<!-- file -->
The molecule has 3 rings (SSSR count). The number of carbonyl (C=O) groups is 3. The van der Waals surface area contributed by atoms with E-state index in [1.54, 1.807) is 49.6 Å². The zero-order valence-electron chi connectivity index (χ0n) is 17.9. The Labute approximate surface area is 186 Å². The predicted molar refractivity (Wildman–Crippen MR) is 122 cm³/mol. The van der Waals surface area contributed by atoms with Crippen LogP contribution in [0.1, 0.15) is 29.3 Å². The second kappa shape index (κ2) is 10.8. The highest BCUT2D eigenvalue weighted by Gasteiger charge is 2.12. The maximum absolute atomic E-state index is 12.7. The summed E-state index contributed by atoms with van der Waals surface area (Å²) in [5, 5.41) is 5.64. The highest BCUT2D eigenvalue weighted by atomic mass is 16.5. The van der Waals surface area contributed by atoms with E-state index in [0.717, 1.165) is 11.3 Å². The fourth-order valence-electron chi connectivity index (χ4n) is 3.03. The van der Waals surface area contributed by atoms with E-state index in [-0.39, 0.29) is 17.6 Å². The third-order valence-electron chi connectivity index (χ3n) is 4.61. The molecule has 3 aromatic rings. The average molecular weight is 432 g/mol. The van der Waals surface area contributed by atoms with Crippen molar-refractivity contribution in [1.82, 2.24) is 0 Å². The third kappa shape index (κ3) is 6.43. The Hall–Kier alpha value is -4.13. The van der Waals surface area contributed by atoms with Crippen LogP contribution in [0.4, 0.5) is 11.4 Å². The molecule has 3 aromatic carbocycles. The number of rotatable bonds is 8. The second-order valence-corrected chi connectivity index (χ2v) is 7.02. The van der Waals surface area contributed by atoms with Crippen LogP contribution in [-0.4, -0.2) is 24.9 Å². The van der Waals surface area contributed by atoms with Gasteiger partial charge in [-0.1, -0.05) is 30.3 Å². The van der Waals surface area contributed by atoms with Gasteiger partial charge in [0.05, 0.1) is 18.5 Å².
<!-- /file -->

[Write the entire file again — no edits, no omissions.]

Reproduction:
The molecule has 3 rings (SSSR count). The number of carbonyl (C=O) groups is 3. The van der Waals surface area contributed by atoms with E-state index in [1.54, 1.807) is 49.6 Å². The zero-order valence-electron chi connectivity index (χ0n) is 17.9. The Labute approximate surface area is 186 Å². The predicted molar refractivity (Wildman–Crippen MR) is 122 cm³/mol. The van der Waals surface area contributed by atoms with Crippen LogP contribution in [0.1, 0.15) is 29.3 Å². The second kappa shape index (κ2) is 10.8. The highest BCUT2D eigenvalue weighted by Gasteiger charge is 2.12. The maximum absolute atomic E-state index is 12.7. The summed E-state index contributed by atoms with van der Waals surface area (Å²) in [5, 5.41) is 5.64. The highest BCUT2D eigenvalue weighted by atomic mass is 16.5. The van der Waals surface area contributed by atoms with E-state index in [0.717, 1.165) is 11.3 Å². The fourth-order valence-electron chi connectivity index (χ4n) is 3.03. The van der Waals surface area contributed by atoms with E-state index in [-0.39, 0.29) is 17.6 Å². The third-order valence-electron chi connectivity index (χ3n) is 4.61. The molecule has 3 aromatic rings. The average molecular weight is 432 g/mol. The van der Waals surface area contributed by atoms with Crippen molar-refractivity contribution in [1.82, 2.24) is 0 Å². The third kappa shape index (κ3) is 6.43. The Hall–Kier alpha value is -4.13. The van der Waals surface area contributed by atoms with Crippen LogP contribution in [0.4, 0.5) is 11.4 Å². The molecule has 3 aromatic carbocycles. The number of rotatable bonds is 8. The second-order valence-corrected chi connectivity index (χ2v) is 7.02. The van der Waals surface area contributed by atoms with Crippen LogP contribution in [-0.4, -0.2) is 24.9 Å². The van der Waals surface area contributed by atoms with Gasteiger partial charge in [-0.1, -0.05) is 30.3 Å². The van der Waals surface area contributed by atoms with Gasteiger partial charge in [0.05, 0.1) is 18.5 Å².